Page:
Ha ha. Kidding.
Anyway, a funny thing happened on the last page. Third-to-last sentence: "We're. . .back in the sunlight."
Cue the music!
I know a lot of writers make playlists of songs to go with the novel they're working on. (I'm going to leave that preposition right where it is, thankyou.) But when paraphrased lines from songs work their way into your manuscript, does that mean you're listening to that playlist a little too much?
The thing is, Follow Me Back Into the Sun is the theme song for this novel. I originally had it near the beginning of the playlist as a bit part to go with one chapter because it's a nice song and kinda sorta fit.
Then I realized it neatly condenses the feel of the whole book into four minutes, and I promoted it to the end of the playlist. It could have been written about my characters—but, of course, it wasn't.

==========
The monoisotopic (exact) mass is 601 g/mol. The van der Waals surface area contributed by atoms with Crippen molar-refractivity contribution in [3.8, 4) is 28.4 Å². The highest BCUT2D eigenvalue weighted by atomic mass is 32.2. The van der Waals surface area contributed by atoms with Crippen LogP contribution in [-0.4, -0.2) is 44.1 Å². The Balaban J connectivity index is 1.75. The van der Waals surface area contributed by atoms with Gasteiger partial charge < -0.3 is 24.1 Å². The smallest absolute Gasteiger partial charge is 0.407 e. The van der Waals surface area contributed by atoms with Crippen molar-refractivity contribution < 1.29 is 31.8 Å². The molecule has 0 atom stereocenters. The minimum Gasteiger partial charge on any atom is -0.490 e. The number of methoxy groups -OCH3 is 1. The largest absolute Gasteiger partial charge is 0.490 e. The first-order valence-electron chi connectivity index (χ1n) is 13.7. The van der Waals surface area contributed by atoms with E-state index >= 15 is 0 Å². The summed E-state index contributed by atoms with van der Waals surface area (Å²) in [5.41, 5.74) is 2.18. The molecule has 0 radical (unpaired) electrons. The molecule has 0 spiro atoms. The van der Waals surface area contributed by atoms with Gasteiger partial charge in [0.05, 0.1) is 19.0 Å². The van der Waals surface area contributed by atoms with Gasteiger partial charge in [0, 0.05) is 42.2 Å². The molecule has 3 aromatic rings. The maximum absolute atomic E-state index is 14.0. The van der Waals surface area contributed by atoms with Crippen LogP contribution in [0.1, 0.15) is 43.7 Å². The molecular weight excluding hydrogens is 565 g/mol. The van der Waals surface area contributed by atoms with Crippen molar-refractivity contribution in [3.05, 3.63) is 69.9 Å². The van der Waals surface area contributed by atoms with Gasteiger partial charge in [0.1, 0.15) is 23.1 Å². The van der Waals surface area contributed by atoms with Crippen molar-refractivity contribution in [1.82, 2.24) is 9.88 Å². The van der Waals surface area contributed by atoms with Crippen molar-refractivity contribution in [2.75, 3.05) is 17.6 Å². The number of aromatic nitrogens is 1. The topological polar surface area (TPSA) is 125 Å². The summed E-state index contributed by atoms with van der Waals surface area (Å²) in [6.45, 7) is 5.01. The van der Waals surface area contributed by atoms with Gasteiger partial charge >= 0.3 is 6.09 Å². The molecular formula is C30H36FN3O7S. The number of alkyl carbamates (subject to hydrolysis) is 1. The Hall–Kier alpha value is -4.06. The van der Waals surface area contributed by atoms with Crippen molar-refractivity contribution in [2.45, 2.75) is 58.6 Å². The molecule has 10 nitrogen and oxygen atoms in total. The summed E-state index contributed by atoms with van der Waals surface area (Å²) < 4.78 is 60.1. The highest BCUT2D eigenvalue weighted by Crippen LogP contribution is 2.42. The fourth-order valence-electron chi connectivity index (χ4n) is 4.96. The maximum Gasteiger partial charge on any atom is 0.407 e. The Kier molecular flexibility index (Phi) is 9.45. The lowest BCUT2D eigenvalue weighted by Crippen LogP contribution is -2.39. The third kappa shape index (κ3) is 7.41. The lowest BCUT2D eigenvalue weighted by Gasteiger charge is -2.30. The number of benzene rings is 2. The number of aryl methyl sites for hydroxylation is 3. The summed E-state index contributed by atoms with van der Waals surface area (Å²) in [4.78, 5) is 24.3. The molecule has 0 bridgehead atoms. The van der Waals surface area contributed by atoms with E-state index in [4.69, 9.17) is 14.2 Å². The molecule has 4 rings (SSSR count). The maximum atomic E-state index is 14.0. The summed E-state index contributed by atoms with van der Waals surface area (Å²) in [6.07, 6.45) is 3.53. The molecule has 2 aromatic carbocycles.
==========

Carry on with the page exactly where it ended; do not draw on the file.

Did I write a novel based on a song? (No, I didn't)
Or do I simply interpret vague lyrics to mean what I want them to?
I do that second one all the time. Take the line "You can blow what's left of my right mind" from Future Starts Slow by The Kills. I doubt they were thinking about literally blowing up a mentally ill person. But they could have been. I mean, that's what it says.
The Rescues' lines
Love be bravearen't about a boy named Ash and a girl named after the wind.
Burn all the maps and let the ashes blow away
Sirens in the distance crydoesn't have to be about lovers trying to save each other on a battlefield. That's the nice thing about ambiguous lyrics. They let you make the song mean what you need it to mean.
Don't know how to leave you
Don't know how to leave you now
And it's an awesome song. Listen to it, if you haven't already.
(If your browser settings prevent that link from working, you can go to Rhapsody.com and search for "Follow Me Back Into the Sun" by The Rescues. No need to register or pay.)